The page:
Mgn Limited v. the United Kingdom: Naomi Campbell v. the Tabloid Press

Mgn Limited v. the United Kingdom concerned several articles published in 2001 in the tabloid Mirror (now Daily Mirror), revealing that supermodel Naomi Campbell was attending Narcotics Anonymous (NA) meetings in an attempt to treat her drug addiction. The articles were accompanied by several photographs, including one in which Ms. Campbell was seen standing in the street in front of a building as the central figure in a small group, dressed in jeans and wearing a baseball cap. Reportedly having just attended an NA meeting, she was being embraced by two people whose faces had been masked on the photograph. The photograph had been taken by a free-lance photographer contracted by the newspaper for that job. He took the photographs covertly while concealed some distance away in a parked car. Ms. Campbell brought proceeding against the Mirror, claiming a breach of confidentiality.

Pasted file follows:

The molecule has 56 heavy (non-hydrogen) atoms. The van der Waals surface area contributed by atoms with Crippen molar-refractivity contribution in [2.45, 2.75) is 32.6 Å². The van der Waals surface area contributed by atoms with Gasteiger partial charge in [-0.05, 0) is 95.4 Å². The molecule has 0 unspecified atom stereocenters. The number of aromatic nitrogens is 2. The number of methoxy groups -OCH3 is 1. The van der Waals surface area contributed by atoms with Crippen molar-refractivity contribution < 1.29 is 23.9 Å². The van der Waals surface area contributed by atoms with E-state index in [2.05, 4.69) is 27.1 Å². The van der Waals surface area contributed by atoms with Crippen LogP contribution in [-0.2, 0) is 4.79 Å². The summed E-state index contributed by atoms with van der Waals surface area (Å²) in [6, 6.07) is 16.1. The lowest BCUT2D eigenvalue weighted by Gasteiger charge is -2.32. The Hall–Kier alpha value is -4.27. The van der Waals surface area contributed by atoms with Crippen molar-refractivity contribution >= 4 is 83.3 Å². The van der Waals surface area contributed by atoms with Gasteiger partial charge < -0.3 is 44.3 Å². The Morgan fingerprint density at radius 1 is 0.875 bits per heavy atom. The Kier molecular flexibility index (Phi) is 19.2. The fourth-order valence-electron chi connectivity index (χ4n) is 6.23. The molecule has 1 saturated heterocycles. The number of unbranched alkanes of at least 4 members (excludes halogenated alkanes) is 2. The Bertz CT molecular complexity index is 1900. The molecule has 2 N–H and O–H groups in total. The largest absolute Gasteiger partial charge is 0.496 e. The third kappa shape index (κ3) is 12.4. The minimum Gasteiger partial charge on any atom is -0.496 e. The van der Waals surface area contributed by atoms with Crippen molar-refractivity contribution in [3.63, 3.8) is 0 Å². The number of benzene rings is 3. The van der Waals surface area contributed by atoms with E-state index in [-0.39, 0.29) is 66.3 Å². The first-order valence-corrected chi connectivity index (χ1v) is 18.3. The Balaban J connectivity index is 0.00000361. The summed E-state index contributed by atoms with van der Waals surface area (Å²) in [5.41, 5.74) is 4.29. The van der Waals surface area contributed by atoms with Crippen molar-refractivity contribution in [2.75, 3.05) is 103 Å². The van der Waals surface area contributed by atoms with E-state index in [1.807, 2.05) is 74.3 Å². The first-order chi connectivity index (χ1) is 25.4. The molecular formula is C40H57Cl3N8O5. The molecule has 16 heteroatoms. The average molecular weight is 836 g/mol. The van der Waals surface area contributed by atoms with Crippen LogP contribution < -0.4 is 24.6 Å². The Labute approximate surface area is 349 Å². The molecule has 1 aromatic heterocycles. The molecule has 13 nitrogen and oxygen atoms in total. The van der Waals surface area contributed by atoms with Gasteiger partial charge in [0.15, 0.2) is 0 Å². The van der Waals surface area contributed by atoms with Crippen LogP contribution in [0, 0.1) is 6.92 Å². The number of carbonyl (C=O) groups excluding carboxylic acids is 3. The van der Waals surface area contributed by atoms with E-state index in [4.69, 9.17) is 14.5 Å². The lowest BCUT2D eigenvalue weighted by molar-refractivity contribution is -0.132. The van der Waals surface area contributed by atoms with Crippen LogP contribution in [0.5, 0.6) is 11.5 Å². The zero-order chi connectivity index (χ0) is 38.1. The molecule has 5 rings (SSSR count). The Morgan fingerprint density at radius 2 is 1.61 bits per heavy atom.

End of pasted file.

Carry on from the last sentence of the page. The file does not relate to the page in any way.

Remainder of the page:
She won in front of the High Court, but its decision was unanimously reversed by the Court of Appeal. Ms. Campbell consequently brought an appeal in front of the House of Lords. The House of Lords was divided on the issue. It eventually ruled in favour of Ms. Campbell in a 3-2 judgment. All Judges essentially agreed that the publication of Ms. Campbell’s attendance of NA meetings was in the public interest, since she had previously denied taking drugs. The public thus had a right to be informed of the fact that it had been misled by Ms. Campbell. However, the majority of the House of Lords ruled that the publication of the additional information, including the photographs taken of Ms. Campbell leaving NA meetings, was not justified and had breached her privacy rights.

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